Treasury Secretary Steven Mnuchin and a senior congressional Democrat have stepped up their efforts to craft a bipartisan deal on improving the nation’s infrastructure, but both congressional lawmakers and White House officials remain skeptical that the effort will lead to a deal, according to four people familiar with internal discussions.

The talks between Mnuchin and House Ways and Means Committee Chairman Richard E. Neal (D-Mass.) have so far failed to break ground on how to pay for a package that could cost more than $1 trillion, leaving perhaps the most important roadblock to a deal in place.

Complicating matters further is that the White House has publicly thrown its support behind a bipartisan separate push in the Senate to approve a more limited infrastructure package that would fall far short of what Trump promoted as a presidential candidate in 2016.

During his campaign four years ago, Trump promised a $1 trillion infrastructure package that he said would create hundreds of thousands of jobs and rebuild roads, bridges, ports and airports, among other things. Negotiations with Congress have repeatedly faltered, though, leading critics to suspect current efforts between Mnuchin and Neal are more a political marketing ploy than an attempt to create meaningful action on the issue.

Some Congressional Democrats are doubtful the Trump administration is serious about the effort, given conservative opposition to increasing federal spending or raising taxes. And the issue is not seen as likely to go anywhere fast among West Wing officials.

Still, the revived effort demonstrates how the Trump administration and congressional Democrats are eyeing potential legislative targets after the polarizing impeachment battle is expected to end this week. A bipartisan infrastructure deal could prove a coup for the president in an election year. Some Democrats see Mnuchin as willing to negotiate, after he played a central role last year in helping cement a budget package.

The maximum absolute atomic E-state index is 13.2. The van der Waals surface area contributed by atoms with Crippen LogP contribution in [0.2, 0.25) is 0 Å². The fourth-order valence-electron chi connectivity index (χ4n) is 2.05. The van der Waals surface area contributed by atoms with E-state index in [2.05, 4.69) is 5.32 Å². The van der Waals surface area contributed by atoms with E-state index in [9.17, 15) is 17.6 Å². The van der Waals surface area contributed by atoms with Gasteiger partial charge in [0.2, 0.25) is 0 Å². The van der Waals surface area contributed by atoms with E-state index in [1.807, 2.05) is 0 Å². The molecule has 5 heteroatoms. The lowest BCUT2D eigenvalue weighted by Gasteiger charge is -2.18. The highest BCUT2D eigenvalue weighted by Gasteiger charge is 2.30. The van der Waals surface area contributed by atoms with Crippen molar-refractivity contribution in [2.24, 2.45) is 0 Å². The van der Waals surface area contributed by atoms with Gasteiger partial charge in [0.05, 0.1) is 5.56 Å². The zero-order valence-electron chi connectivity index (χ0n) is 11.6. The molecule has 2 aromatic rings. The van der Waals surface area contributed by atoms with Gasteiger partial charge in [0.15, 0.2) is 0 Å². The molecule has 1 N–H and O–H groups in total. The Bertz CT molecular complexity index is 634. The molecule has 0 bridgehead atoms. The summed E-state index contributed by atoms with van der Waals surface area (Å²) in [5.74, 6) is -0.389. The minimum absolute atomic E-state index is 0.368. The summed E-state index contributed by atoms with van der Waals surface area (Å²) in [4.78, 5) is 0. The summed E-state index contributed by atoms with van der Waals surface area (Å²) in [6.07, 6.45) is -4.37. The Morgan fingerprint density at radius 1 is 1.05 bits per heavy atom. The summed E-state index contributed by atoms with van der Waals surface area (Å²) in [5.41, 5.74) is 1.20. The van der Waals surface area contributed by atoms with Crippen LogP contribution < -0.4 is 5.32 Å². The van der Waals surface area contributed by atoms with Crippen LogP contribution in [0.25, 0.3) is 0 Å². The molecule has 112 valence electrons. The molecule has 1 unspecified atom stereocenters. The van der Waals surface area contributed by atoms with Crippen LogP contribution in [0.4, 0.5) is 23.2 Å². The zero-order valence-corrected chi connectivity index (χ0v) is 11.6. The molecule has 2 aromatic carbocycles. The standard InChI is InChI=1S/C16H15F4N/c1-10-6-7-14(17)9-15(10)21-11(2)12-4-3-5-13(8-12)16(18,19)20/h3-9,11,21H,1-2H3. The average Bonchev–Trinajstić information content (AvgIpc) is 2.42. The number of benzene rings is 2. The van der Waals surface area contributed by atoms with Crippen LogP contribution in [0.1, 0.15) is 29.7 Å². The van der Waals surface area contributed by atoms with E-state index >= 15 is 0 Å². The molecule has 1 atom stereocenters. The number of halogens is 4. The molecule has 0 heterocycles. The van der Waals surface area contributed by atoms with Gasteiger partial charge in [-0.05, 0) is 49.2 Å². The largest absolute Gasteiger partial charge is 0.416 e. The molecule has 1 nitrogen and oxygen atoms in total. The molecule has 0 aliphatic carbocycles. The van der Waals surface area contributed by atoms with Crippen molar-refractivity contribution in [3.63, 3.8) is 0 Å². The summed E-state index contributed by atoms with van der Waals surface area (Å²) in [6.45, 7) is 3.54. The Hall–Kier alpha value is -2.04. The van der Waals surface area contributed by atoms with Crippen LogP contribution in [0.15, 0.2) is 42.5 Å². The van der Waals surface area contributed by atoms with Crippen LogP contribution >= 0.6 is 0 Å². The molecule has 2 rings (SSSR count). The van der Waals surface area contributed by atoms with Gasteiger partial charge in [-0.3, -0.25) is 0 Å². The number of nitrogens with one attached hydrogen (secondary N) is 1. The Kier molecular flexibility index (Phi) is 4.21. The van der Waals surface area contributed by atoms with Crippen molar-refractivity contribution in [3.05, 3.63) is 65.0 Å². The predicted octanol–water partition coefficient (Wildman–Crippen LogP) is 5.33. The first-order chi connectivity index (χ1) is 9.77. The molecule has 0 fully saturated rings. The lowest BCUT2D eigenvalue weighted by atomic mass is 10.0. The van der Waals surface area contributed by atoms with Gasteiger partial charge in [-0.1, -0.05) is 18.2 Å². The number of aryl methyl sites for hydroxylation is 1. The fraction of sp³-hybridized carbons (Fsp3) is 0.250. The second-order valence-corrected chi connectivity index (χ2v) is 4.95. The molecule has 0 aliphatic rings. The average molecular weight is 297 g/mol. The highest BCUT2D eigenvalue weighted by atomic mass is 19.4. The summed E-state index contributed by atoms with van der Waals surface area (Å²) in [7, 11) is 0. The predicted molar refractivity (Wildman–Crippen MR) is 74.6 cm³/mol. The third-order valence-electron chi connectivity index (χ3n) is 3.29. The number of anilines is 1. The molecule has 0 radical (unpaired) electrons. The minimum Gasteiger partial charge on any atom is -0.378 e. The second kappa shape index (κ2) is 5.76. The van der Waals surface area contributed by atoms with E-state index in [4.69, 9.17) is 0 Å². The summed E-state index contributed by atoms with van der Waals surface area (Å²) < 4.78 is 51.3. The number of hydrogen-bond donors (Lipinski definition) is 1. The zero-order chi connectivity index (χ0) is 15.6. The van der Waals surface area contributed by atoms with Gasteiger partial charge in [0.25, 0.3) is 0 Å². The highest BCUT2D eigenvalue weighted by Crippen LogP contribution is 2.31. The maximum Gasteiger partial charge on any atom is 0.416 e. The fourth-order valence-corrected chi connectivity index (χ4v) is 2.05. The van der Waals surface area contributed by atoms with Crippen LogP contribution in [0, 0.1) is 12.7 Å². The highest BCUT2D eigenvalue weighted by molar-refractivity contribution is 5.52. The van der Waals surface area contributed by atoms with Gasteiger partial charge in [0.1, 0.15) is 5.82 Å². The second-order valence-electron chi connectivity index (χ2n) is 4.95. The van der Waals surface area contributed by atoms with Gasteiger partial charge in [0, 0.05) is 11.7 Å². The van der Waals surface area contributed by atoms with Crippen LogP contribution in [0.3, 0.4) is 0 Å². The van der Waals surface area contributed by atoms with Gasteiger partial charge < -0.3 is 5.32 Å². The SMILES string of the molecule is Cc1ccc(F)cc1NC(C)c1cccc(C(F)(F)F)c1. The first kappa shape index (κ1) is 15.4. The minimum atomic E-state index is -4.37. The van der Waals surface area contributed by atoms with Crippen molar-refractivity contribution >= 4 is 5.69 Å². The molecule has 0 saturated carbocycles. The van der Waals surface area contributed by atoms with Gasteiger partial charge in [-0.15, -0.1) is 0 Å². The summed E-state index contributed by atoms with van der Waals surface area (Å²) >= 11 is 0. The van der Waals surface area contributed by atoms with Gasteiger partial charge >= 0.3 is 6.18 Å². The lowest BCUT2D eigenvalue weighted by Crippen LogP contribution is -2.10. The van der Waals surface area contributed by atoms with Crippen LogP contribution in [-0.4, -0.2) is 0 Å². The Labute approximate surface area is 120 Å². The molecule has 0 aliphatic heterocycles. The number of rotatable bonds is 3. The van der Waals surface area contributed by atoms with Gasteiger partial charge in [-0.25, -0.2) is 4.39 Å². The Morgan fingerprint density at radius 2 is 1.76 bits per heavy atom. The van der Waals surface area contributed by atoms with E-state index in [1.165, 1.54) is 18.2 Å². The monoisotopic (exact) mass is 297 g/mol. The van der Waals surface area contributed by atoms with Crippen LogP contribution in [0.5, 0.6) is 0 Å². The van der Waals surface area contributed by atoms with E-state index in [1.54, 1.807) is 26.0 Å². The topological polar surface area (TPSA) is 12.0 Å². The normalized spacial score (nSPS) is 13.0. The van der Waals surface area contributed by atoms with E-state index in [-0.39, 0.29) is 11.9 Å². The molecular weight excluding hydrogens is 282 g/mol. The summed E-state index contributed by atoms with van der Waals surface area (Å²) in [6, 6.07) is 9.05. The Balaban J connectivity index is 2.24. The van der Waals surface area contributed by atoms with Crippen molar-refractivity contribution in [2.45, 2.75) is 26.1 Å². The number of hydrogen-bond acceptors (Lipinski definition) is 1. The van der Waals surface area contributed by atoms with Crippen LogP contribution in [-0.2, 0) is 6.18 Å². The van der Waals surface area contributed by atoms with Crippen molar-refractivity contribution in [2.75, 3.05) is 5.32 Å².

“Infrastructure has been a second-tier issue, but now that Trump has got the trade deal done and the tax cut done, he will elevate it as we go into the 2020 elections,” said Stephen Moore, a Trump adviser at the Heritage Foundation, a conservative think tank.

Mnuchin has met repeatedly with Neal after the two officials worked closely together during negotiations over a revised trade agreement with Mexico and Canada, officials said. These officials spoke on the condition of anonymity to candidly discuss the private negotiations.

The House chairman has told Mnuchin he wants to be assured Trump is serious about reaching a bipartisan agreement before plowing ahead on negotiations, two officials said, given that the president angrily stormed out of a meeting with Democrats over the issue last year. House Democrats have unveiled their own $760 billion infrastructure plan but not outlined how to pay for it.

Sens. John Barrasso (R-Wyo.) and Tom Carper (D-Del.) are moving forward with a smaller bipartisan effort aimed primarily at highways and roads. Despite the talks between Mnuchin and Neal, Trump has publicly praised this deal and encouraged its passage.